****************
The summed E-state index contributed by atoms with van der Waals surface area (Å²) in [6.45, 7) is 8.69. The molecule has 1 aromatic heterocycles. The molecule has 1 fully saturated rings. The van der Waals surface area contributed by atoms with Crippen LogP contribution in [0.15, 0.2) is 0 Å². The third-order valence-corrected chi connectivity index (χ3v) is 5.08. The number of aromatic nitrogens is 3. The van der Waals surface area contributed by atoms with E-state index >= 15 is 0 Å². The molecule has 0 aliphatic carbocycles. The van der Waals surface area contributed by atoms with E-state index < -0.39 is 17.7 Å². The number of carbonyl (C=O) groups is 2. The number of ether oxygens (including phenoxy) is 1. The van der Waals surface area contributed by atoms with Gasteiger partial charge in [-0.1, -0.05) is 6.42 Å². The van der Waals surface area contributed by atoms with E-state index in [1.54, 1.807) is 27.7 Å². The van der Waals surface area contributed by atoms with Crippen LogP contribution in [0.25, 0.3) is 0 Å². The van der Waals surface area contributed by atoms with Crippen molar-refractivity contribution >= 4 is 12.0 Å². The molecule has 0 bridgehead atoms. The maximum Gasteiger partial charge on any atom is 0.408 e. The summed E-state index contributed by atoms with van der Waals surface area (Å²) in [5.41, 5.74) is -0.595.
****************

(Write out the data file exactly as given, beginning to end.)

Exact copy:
The summed E-state index contributed by atoms with van der Waals surface area (Å²) in [6.45, 7) is 8.69. The molecule has 1 aromatic heterocycles. The molecule has 1 fully saturated rings. The van der Waals surface area contributed by atoms with Crippen LogP contribution in [0.15, 0.2) is 0 Å². The third-order valence-corrected chi connectivity index (χ3v) is 5.08. The number of aromatic nitrogens is 3. The van der Waals surface area contributed by atoms with E-state index >= 15 is 0 Å². The molecule has 0 aliphatic carbocycles. The van der Waals surface area contributed by atoms with E-state index < -0.39 is 17.7 Å². The number of carbonyl (C=O) groups is 2. The number of ether oxygens (including phenoxy) is 1. The van der Waals surface area contributed by atoms with Gasteiger partial charge in [-0.1, -0.05) is 6.42 Å². The van der Waals surface area contributed by atoms with E-state index in [1.54, 1.807) is 27.7 Å². The van der Waals surface area contributed by atoms with Crippen LogP contribution in [0.25, 0.3) is 0 Å². The van der Waals surface area contributed by atoms with Crippen molar-refractivity contribution >= 4 is 12.0 Å². The molecule has 0 bridgehead atoms. The maximum Gasteiger partial charge on any atom is 0.408 e. The summed E-state index contributed by atoms with van der Waals surface area (Å²) in [5.41, 5.74) is -0.595.